When game designer Suda 51 is involved with a new project, I pretty well make it my duty to seek it out. His company, Grasshopper Manufacture, has a tagline: “Punk is not dead.” This sentiment oozes from the seams of each game they’re a part of, festivals of absurdity that resonate with me in ways I can’t fully explain. I was similarly enticed by the evil paper-and-paste art style Grasshopper and Digital Reality were able to craft for this game. The more I stuck with it, though, the more I realized that this is one of more tragic cases of style over substance I’ve seen in a game in some time.
Sadly, this game is quite unlike Sine Mora – the last collaboration between the two companies – in terms of playability. For a game with such a unique and terrific presentation, it’s borderline astounding that playing Black Knight Sword manages to be so boring, so often. The Black Knight can run at a decent clip, jump pretty high, and attack in a bunch of different directions with his cursed sword, but it never gets too far from these skeletal basics. You’ll occasionally need to fling your pal the Sword Fairy – who imbues you with your power – at a switch to make certain platforms appear or disappear, but that’s about the only real wrinkle that you come across, and even then, its barely a factor. The game is a barebones platformer with the simplest of combat mechanics, which could be fine, but none of the basics are executed all that well. No one misstep is more annoying that the game’s annoying control quirk of having you push up and to the left or right to move without crouching, which was awkward throughout.
This game is not afraid to overwhelm you with style and flourish, and that style is so strong that it absolutely succeeds in making the dull gameplay more interesting. The purposely dorky, Times New Roman on leopard-print menus you purchase items from are amazing, and the way its cobbled-together, cut-and-paste backgrounds lift off and slide around to re-arrange as you play really help set the creepy tone just through basic movement. A frantic and scary platforming gauntlet across some small boats in constantly rising rooms of water during the game’s second chapter stands out as a particularly stunning use of its style, and it was a blast to play in no small part to its great looks.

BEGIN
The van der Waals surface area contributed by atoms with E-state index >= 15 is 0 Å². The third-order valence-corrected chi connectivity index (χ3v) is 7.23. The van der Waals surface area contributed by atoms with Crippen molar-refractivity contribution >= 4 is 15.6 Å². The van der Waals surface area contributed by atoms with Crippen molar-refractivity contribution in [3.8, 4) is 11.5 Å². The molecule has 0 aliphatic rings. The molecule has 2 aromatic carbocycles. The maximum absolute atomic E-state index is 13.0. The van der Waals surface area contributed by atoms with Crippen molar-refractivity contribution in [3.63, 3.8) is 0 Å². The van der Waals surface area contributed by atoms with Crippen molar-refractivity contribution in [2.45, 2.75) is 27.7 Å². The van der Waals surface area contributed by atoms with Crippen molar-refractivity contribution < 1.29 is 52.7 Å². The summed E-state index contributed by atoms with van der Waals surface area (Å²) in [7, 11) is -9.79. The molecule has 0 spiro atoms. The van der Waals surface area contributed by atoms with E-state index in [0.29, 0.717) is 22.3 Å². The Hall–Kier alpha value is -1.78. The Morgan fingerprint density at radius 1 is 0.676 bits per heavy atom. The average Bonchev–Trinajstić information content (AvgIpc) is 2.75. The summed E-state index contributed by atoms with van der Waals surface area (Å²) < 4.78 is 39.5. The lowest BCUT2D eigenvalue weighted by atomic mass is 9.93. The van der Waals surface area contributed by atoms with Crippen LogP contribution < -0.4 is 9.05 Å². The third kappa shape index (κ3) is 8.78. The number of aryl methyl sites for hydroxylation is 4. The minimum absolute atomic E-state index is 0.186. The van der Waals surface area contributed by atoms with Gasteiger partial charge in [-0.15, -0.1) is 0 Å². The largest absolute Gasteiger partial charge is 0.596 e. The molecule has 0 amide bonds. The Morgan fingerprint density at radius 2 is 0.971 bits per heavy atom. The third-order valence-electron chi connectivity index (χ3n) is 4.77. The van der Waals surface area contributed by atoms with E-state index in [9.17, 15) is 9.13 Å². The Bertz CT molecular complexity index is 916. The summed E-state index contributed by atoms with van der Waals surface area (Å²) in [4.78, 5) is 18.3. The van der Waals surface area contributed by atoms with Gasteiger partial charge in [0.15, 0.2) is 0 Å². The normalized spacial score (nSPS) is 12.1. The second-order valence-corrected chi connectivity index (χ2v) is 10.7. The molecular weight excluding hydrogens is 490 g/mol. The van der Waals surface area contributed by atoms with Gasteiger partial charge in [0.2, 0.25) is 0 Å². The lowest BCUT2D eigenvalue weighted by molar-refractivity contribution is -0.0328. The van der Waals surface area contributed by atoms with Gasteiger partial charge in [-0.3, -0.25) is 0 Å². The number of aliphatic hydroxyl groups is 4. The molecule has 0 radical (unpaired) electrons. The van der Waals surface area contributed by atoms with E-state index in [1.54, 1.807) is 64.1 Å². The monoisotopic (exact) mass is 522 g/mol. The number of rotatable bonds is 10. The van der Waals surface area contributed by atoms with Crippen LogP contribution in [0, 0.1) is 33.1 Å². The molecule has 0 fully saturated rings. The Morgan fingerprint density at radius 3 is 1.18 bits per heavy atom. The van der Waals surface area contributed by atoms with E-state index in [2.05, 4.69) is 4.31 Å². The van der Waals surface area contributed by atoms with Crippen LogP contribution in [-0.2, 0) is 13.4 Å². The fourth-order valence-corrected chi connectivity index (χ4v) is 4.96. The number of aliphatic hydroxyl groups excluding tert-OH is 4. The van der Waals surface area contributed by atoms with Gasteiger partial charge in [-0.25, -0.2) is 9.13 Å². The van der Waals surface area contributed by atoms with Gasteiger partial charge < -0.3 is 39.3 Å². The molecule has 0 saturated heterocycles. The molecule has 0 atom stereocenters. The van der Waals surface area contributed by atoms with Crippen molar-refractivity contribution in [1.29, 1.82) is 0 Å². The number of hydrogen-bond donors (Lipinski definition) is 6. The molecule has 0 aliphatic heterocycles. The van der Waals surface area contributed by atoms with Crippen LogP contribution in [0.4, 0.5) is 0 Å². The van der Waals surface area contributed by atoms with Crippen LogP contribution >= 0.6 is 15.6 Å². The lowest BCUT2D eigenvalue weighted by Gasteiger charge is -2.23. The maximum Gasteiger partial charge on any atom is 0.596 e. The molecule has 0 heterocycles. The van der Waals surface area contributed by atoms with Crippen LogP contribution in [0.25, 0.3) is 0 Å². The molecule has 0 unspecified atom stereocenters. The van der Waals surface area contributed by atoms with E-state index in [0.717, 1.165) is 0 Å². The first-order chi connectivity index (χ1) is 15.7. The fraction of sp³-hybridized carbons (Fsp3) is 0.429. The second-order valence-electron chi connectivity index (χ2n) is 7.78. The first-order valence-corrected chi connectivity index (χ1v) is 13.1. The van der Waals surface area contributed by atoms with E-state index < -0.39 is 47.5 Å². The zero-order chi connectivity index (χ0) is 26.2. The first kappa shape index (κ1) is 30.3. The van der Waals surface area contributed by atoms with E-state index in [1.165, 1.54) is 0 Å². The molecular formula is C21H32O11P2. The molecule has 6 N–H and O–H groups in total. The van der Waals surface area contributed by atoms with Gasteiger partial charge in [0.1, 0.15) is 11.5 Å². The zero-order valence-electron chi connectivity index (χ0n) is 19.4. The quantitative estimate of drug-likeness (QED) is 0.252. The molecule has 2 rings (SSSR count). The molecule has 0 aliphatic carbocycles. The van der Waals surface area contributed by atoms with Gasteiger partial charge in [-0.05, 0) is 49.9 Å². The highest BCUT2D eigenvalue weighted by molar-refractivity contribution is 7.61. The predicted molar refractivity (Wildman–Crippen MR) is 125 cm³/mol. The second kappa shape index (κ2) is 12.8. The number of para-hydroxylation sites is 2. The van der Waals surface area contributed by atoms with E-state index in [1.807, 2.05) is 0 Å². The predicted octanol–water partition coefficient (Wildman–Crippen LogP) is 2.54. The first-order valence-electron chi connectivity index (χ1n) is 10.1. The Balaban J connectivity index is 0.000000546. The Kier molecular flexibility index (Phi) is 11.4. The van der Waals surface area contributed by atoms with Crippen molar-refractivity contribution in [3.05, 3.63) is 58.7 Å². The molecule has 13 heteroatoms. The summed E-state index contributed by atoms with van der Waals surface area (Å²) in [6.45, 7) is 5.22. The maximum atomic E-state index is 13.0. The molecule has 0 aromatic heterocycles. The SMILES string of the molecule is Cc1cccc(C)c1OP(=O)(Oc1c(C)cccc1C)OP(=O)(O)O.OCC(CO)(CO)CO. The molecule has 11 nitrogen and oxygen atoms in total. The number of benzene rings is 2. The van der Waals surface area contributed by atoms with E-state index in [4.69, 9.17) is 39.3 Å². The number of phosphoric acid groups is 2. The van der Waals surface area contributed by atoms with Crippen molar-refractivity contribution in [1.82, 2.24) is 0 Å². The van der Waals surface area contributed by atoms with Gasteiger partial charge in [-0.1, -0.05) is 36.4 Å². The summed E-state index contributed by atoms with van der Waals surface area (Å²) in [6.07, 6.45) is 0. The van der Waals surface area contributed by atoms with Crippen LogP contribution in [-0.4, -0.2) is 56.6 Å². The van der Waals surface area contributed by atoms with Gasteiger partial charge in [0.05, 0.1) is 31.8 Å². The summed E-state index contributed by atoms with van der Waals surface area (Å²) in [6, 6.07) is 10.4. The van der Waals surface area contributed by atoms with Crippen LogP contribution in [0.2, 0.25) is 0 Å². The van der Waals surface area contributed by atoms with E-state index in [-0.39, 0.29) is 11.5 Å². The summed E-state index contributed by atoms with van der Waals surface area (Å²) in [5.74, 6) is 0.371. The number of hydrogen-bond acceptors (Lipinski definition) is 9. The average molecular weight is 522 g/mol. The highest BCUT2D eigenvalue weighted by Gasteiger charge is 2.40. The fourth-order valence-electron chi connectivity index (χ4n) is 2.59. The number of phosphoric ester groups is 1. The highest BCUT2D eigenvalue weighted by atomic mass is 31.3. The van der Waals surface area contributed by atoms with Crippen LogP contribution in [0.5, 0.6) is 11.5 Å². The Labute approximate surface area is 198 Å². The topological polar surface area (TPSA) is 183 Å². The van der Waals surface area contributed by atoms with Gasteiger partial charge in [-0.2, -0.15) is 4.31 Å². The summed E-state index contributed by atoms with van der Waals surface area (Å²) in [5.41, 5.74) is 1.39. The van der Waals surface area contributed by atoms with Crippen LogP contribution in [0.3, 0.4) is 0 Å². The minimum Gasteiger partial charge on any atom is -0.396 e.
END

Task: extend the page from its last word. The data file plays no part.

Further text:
If you’re the completionist type, you’ll be glad to know that you can snoop the far corners of each level in search of…Cat Head Grass. Literally cute, cartoonish cat heads festooned with leaves and stuck in planters for you to discover, and later watch dance from the main menu. OK, I can dig it.
The real reason to play Black Knight Sword is to experience its presentation. The cut-out, amateur playhouse style combines sketches, computer-generated images, photocopies, and real-world photography into something that feels surprisingly whole and incredibly cool. Everything from cityscapes to ordinary trash bins look dark, scribbled on, crumpled, incomplete. And the near constant movement of these background elements does an excellent job of creating an uneasy ambiance. Some neat little playhouse storytelling interludes really leverage the look for all its worth. The 3D characters and hazards look great, too, and their slightly primitive, chunky look sits in the visuals wonderfully. The jagged, bloody, disembodied rabbit jaws that close in on you instantly spring to mind when I think back on the game, as does the profoundly spooky, mesmerizing eye-thing that floats on-screen when you use the shop to heal and beef up your defence. If you do end up with Black Knight Sword one way or another, you’ll at least have a great time watching what’s going on as you play.